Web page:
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At eight years old, I just wanted to go to the beach!As soon as school was out, I ran for the (glass) doors and stuck my hand out to open them.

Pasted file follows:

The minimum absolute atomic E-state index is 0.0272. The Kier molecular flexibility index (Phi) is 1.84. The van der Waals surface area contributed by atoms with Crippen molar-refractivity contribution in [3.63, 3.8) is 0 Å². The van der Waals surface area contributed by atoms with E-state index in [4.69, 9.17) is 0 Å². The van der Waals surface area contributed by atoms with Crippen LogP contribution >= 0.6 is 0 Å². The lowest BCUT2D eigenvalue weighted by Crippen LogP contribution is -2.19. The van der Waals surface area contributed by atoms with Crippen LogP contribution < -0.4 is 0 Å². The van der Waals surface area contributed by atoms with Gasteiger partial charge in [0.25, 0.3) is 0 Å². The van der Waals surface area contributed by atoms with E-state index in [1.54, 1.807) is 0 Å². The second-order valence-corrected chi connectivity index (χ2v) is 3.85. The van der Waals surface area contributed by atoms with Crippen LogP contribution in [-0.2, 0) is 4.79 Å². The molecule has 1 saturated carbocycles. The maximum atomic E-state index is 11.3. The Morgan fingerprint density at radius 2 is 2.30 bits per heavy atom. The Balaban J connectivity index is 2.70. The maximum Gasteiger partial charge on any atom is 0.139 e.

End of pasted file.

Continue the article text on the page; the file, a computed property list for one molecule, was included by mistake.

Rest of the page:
My first girlfriend, Hazel Clark, aged three, lived next door. ) I do recall slow, wartime train journeys; people living in the Tube stations in London; houses in Liverpool backing on to the railway line split open like dolls' houses, with furniture falling out; being sick on the ferry boats; Mum putting a rather oversized toddler (me) into a pram to push me over the Irish Free State border to buy unrationed bacon, butter and eggs, and then wheeling the pram back, with me sitting precariously on top, past winking Southern Irish and Ulster policemen at the border crossing.(Every time I hear her now on the radio, I’m reminded of the back seat of the school bus.)I had dreams of "joining the army and learning a trade" (a recruiting slogan of the day), doing my eight years and then investing my gratuity in a nice little radio shop in the corner of Bicester's Market Square (and maybe settling down with Heather from the hairdressers', next to the butcher's shop where I worked part-time after school).Anyway, I went to the Army Apprentices School, Arborfield, in 1954, where by chance I met some "army brats" I'd met before around the world. ’Chris Fussell was living in Malta when, as he recounts below, he found himself benefiting from some expert bandaging skills honed during World War II.He enlisted in 1926, as a starving miner, after the General Strike.He served in Palestine and India (where my sister, Brenda, was born in Poona, in 1935; Alan, my brother, was born in 1930).